FIFA’s investigation is welcome, but also quite hypocritical, as are the threats to revoke fan IDs. FIFA had no problem awarding the hosting of the World Cup to a country with anti-LGBT laws, a country that explicitly called on gay fans attending the tournament not to make any public display of their sexual orientation. It’s one thing to admonish and penalize Mexican fans who apparently refuse to learn, but it’s quite another to simply ignore the really big problem. In the finest FIFA tradition, the organization makes a show out of addressing the minor issues while disregarding the more important ones.
Homophobia – and this includes actual violence along with homophobic taunts and curses – has always been a part of soccer, and other sports, in many places. Things have been improving, especially in Western Europe and the more liberal parts of the world. But in Eastern Europe, particularly in Russia, the situation is getting worse. Laws were passed in 2013 banning the publicizing of “abnormal relations.” Showing two women kissing or two men holding hands or displaying the pride flag are all prohibited in Russia.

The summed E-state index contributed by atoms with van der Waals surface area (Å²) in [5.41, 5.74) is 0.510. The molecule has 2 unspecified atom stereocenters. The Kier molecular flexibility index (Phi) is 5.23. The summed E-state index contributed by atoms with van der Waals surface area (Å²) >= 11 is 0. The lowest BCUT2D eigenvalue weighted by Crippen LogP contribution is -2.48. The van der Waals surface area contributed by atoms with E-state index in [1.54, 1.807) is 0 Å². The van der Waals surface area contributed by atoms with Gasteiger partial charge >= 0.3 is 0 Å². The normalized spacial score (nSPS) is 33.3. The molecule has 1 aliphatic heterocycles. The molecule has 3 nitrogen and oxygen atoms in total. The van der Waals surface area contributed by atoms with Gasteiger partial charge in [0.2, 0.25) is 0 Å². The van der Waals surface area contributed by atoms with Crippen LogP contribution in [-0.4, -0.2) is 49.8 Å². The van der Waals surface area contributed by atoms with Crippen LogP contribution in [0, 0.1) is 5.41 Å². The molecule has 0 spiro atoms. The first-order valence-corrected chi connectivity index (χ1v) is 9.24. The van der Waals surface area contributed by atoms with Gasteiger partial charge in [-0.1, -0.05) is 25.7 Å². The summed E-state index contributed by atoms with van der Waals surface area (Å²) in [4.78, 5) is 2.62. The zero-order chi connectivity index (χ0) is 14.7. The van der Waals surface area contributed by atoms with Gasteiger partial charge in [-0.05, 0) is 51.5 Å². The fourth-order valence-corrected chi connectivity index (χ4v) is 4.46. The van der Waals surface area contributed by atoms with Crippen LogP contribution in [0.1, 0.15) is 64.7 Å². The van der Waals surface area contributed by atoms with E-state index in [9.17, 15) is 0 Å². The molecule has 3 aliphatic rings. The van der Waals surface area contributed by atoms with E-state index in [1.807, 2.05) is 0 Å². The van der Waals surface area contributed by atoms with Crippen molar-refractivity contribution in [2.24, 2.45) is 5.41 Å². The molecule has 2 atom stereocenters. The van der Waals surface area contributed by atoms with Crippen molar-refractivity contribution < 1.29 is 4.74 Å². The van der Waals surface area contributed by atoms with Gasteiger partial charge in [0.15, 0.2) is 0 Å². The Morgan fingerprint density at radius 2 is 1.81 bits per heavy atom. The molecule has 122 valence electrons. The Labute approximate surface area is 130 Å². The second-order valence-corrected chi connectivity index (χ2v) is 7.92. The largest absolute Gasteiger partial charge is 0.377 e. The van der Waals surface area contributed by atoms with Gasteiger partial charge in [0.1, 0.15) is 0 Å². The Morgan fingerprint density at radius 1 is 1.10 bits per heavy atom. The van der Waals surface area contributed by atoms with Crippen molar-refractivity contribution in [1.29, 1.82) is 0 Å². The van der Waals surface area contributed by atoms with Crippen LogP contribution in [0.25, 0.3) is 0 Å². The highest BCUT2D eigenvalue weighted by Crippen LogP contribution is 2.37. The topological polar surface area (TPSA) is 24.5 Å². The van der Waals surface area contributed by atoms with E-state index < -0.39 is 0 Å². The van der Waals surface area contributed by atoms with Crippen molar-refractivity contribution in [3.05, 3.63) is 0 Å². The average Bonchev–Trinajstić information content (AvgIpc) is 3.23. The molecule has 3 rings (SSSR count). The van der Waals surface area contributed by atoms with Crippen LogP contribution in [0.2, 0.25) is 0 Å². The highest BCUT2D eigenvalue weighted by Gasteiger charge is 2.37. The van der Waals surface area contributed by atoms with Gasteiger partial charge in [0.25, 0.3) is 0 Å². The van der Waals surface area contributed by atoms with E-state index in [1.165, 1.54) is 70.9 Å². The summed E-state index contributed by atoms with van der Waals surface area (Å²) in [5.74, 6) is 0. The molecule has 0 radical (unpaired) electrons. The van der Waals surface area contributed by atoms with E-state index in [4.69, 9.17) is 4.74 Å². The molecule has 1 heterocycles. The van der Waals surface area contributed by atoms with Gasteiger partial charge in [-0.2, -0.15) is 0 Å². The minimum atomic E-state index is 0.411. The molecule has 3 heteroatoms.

Gay men and lesbians, as well as transgender people, are often targets of persecution and violence in the country. In general, the Russians are quite conservative and highly unfriendly toward anything that appears to deviate from “the norm.” This is expressed with hostile looks and with laws, and sometimes with violence; there are violent anti-gay groups, often from various parts of the far-right spectrum, that harass gay people. Sometimes soccer fans are involved too, but not usually.